So, how can organizations equip senior-level employees with a plan to spot and stop a whaling scam in the wild?

How to protect against whaling attacks

1. Set up education and training sessions

Preventing whaling attacks will require continuous employee training, including setting up specific guidelines for how employees should protect their work data from whaling attacks. This involves proactively guiding teams with training sessions during onboarding and check-ins throughout their time with the company. These steps need to be an ongoing process that must be followed, ensuring there are parameters to what information can be shared, with who, when, and how as attacks become increasingly sophisticated.

Employees should also be encouraged to call out via a companywide public channel like Slack what they perceive to be suspicious behavior — if they see something, they should say something! This helps combat the stigma on employees while simultaneously familiarizing the company at large with other high-level phishing and whaling attempts. This gradual awareness also gives security teams the ability to review potential attacks at a faster speed.

2. Create new protocols

Senior leaders simply need to create new protocols on data privacy if they are to be C-suite representatives.

Executives and senior-level employees should be encouraged to use privacy restrictions on social media. Otherwise, make sure to scrub or minimize personal information from public profiles as best they can, avoiding easy informational cues like birthdays and regular locations that can be leveraged in attacks. Establishing new data loss prevention software can also utilize automation and filters to flag or block senders, new domains or suspicious terms like “wire transfer” from ever hitting inboxes.

System-wide protocols such as normalizing fonts, logos, color schemes and more on official correspondence is a small but easy step to expose potential attacks. As is practicing password hygiene. Companies like Apple are developing unique passkey software that could do away with having to memorize individualized passwords over and over again. In the meantime, it’s essential to actively monitor and change secure passwords on important accounts on a monthly or quarterly basis to reduce the risk of hacks.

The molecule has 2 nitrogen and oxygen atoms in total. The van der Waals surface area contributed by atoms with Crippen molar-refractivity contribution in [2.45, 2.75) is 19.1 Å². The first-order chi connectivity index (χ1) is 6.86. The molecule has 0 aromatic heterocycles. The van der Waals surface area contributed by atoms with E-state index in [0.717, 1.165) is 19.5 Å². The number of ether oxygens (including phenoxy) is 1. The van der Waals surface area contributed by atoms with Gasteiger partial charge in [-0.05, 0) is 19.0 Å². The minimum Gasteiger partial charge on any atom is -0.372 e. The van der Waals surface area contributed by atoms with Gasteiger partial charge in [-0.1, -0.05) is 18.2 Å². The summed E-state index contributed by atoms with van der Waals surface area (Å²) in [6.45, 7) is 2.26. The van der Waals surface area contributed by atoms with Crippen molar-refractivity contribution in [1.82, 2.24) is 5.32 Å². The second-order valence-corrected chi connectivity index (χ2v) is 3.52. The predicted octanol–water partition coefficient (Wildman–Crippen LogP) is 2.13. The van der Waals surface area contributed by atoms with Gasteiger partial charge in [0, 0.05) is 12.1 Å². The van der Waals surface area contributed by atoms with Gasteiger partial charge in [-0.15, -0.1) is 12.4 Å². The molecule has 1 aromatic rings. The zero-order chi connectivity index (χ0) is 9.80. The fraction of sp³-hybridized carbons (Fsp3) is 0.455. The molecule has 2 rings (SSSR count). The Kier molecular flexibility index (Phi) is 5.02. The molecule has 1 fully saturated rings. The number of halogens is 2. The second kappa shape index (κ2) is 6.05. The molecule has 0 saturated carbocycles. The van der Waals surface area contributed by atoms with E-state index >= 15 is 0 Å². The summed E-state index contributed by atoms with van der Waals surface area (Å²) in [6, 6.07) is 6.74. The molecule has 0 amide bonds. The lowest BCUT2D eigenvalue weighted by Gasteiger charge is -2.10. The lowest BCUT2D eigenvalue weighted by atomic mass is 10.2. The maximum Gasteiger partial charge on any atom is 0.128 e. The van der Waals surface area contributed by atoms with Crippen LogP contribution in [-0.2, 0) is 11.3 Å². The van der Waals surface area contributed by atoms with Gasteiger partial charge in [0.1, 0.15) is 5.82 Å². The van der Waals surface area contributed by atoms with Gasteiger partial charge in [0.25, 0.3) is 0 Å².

Creating processes such as third-party information verification is essential, even if that involves a phone call sign-off on sending sensitive information across channels. This ensures the company has strength in numbers — scamming two people is more difficult than one. Proper corporate account verification should also involve being linked to personal devices if possible.

3. Establish an ongoing follow-up plan

Cybercriminals are constantly learning and evolving, and teams should too. Security teams can use retrospective detection of compromises to glean insights from analyzing spam emails and potential attacks. This includes learning about which individuals are being targeted or which threat actor organizations are doing the targeting.

Establishing a follow-up or rolling plan against whaling attacks and lesser phishing schemes can beat bad actors at their own game. Determining which malware or ransomware indicators of compromise (IoCs) are linked in emails and—more importantly—if there are contacts to those IoCs coming from networks will solidify against future attacks. And, while filtering and deleting spam is good, analyzing spam inboxes is better. Additionally, penetration testing and simulating attacks can go a long way in pinpointing gaps in security functions and weaknesses among employees.

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Cybersecurity strategies vary depending on the needs of an organization, but one thing is certain: cybercriminals will take advantage of any fear, uncertainty, distraction or doubt. Open inboxes are the perfect hunting ground and a captive audience of targets at the highest and most lucrative levels of an organization means they don’t show signs of stopping. The security posture of IT infrastructures is of the utmost importance, but sophisticated attacks are ahead. It’s up to those companies to plan on enacting the key components to create a strong cybersecurity strategy.